Being a grown up is hard. That’s all. It is just hard.
Simply stated and true
I need to find time for one last Salt Lake City post…crazy busy days ahead.
Took some much needed/deserved time and went on a short hike with a friend from work today. He moved here with his wife a few months after me from Boston. So naturally, we enjoy mimicking each other’s accents. But I digress!
So we went on a hike to Donut Falls. It’s a quick drive up Big Cottonwood Canyon and then about a mile and a half easy hike to the site. We felt pretty adventurous, so we scaled up the side of it to the top of the mountain; thin air, slick bottomed shoes, but oh so worth it. It was an amazing view and honestly, just peaceful. I was surrounded by evergreens. It smelled like pine! And that’s something I’ve really missed. Needless to say, I’ll be heading back there a bit more often!
What’s More Important
Well I saw on Julia’s blog the other day this Plinky website. Decided to join hoping I would maybe write a bit more in my blog. It’s kind of funny that my first time to use the site, it asks about the topic that’s been on my mind the most lately.
So what is most important? What I do or where I do it? I set off one year and two months ago for my Western adventure. I moved to Salt Lake City, UT carrying only what I could fit into my Civic (which as you can imagine wasn’t very much). It was an adventure to push my boundaries. See a new part of the country and meet some new people.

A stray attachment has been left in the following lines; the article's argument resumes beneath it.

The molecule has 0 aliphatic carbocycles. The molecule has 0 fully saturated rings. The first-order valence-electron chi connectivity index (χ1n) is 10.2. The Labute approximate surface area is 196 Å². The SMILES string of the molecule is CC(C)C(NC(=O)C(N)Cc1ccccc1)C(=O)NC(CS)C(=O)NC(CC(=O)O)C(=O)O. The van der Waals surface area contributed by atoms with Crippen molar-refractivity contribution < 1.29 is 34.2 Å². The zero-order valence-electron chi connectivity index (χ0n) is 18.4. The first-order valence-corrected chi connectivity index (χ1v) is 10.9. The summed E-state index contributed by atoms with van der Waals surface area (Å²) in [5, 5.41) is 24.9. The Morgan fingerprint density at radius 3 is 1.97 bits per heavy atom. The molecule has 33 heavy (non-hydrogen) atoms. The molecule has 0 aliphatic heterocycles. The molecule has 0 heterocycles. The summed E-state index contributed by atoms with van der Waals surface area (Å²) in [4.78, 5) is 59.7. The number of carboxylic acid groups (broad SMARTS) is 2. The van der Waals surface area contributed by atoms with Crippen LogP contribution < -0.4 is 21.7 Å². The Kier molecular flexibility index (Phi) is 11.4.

By all accounts, I have about the best job a person could ask for. It also has to be almost one of the most stressful, but all the things that make it great compensate for all the bad. I work with amazing people; from management to physicians to my fellow nurses. Everyone is absolutely amazing.
On the other hand, everyone I had ever known up until the past year is back in the South. Friends and family…some that I’ve yet to be able to meet. Now there’s no need to draw this blog out, so I’ll just answer it.
I believe where you live is most important. More important that where you live, it’s who you choose to surround yourself with. Will you work to live, or live to work. For now, I choose to continue on my Western adventure. But my final answer will be I work to live. And live close to my family and friends at that.